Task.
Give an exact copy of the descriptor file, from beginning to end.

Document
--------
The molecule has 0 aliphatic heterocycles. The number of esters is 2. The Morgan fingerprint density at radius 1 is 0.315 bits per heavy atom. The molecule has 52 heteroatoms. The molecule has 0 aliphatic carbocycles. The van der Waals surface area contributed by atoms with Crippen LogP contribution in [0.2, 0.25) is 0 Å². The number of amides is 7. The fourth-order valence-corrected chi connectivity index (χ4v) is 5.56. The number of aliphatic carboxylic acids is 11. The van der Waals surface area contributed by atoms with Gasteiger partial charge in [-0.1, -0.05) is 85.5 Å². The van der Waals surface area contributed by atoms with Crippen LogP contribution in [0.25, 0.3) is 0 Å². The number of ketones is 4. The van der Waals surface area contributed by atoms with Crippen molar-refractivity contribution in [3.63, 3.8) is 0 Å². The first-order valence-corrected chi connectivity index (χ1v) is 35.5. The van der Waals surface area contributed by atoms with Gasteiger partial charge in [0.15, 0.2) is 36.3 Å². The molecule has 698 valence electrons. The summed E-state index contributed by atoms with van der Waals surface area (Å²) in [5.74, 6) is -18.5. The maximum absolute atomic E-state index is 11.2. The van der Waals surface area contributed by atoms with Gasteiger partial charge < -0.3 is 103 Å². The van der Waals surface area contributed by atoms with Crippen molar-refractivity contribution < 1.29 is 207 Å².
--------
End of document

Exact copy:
The molecule has 0 aliphatic heterocycles. The number of esters is 2. The Morgan fingerprint density at radius 1 is 0.315 bits per heavy atom. The molecule has 52 heteroatoms. The molecule has 0 aliphatic carbocycles. The van der Waals surface area contributed by atoms with Crippen LogP contribution in [0.2, 0.25) is 0 Å². The number of amides is 7. The fourth-order valence-corrected chi connectivity index (χ4v) is 5.56. The number of aliphatic carboxylic acids is 11. The van der Waals surface area contributed by atoms with Gasteiger partial charge in [-0.1, -0.05) is 85.5 Å². The van der Waals surface area contributed by atoms with Crippen LogP contribution in [0.25, 0.3) is 0 Å². The number of ketones is 4. The van der Waals surface area contributed by atoms with Crippen molar-refractivity contribution in [3.63, 3.8) is 0 Å². The first-order valence-corrected chi connectivity index (χ1v) is 35.5. The van der Waals surface area contributed by atoms with Gasteiger partial charge in [0.15, 0.2) is 36.3 Å². The molecule has 698 valence electrons. The summed E-state index contributed by atoms with van der Waals surface area (Å²) in [5.74, 6) is -18.5. The maximum absolute atomic E-state index is 11.2. The van der Waals surface area contributed by atoms with Gasteiger partial charge < -0.3 is 103 Å². The van der Waals surface area contributed by atoms with Crippen molar-refractivity contribution < 1.29 is 207 Å².